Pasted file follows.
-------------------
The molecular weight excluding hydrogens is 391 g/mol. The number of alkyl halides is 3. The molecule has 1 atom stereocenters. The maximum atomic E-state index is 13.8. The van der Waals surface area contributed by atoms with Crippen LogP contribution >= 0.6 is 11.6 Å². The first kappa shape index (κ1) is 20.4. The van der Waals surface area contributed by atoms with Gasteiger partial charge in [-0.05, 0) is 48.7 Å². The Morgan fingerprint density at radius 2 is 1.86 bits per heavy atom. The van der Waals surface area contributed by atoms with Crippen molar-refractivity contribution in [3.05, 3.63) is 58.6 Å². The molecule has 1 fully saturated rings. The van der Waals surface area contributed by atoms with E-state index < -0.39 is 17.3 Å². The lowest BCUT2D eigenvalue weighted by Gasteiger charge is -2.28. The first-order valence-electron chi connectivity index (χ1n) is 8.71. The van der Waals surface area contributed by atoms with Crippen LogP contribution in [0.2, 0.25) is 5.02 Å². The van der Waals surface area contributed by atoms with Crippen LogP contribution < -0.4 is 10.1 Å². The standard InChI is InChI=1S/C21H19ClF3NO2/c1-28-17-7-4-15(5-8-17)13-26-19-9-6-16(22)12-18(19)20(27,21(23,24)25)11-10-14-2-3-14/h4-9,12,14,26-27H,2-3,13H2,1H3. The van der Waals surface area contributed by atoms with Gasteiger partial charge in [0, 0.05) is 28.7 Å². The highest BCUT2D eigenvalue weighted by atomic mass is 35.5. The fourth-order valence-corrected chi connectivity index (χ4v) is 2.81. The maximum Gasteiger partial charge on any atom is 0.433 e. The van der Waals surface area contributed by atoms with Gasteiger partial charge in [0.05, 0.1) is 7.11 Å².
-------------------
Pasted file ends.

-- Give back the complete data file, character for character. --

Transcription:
The molecular weight excluding hydrogens is 391 g/mol. The number of alkyl halides is 3. The molecule has 1 atom stereocenters. The maximum atomic E-state index is 13.8. The van der Waals surface area contributed by atoms with Crippen LogP contribution >= 0.6 is 11.6 Å². The first kappa shape index (κ1) is 20.4. The van der Waals surface area contributed by atoms with Gasteiger partial charge in [-0.05, 0) is 48.7 Å². The Morgan fingerprint density at radius 2 is 1.86 bits per heavy atom. The van der Waals surface area contributed by atoms with Crippen molar-refractivity contribution in [3.05, 3.63) is 58.6 Å². The molecule has 1 fully saturated rings. The van der Waals surface area contributed by atoms with E-state index < -0.39 is 17.3 Å². The lowest BCUT2D eigenvalue weighted by Gasteiger charge is -2.28. The first-order valence-electron chi connectivity index (χ1n) is 8.71. The van der Waals surface area contributed by atoms with Crippen LogP contribution in [0.2, 0.25) is 5.02 Å². The van der Waals surface area contributed by atoms with Crippen LogP contribution < -0.4 is 10.1 Å². The standard InChI is InChI=1S/C21H19ClF3NO2/c1-28-17-7-4-15(5-8-17)13-26-19-9-6-16(22)12-18(19)20(27,21(23,24)25)11-10-14-2-3-14/h4-9,12,14,26-27H,2-3,13H2,1H3. The van der Waals surface area contributed by atoms with Gasteiger partial charge in [0, 0.05) is 28.7 Å². The highest BCUT2D eigenvalue weighted by atomic mass is 35.5. The fourth-order valence-corrected chi connectivity index (χ4v) is 2.81. The maximum Gasteiger partial charge on any atom is 0.433 e. The van der Waals surface area contributed by atoms with Gasteiger partial charge in [0.05, 0.1) is 7.11 Å².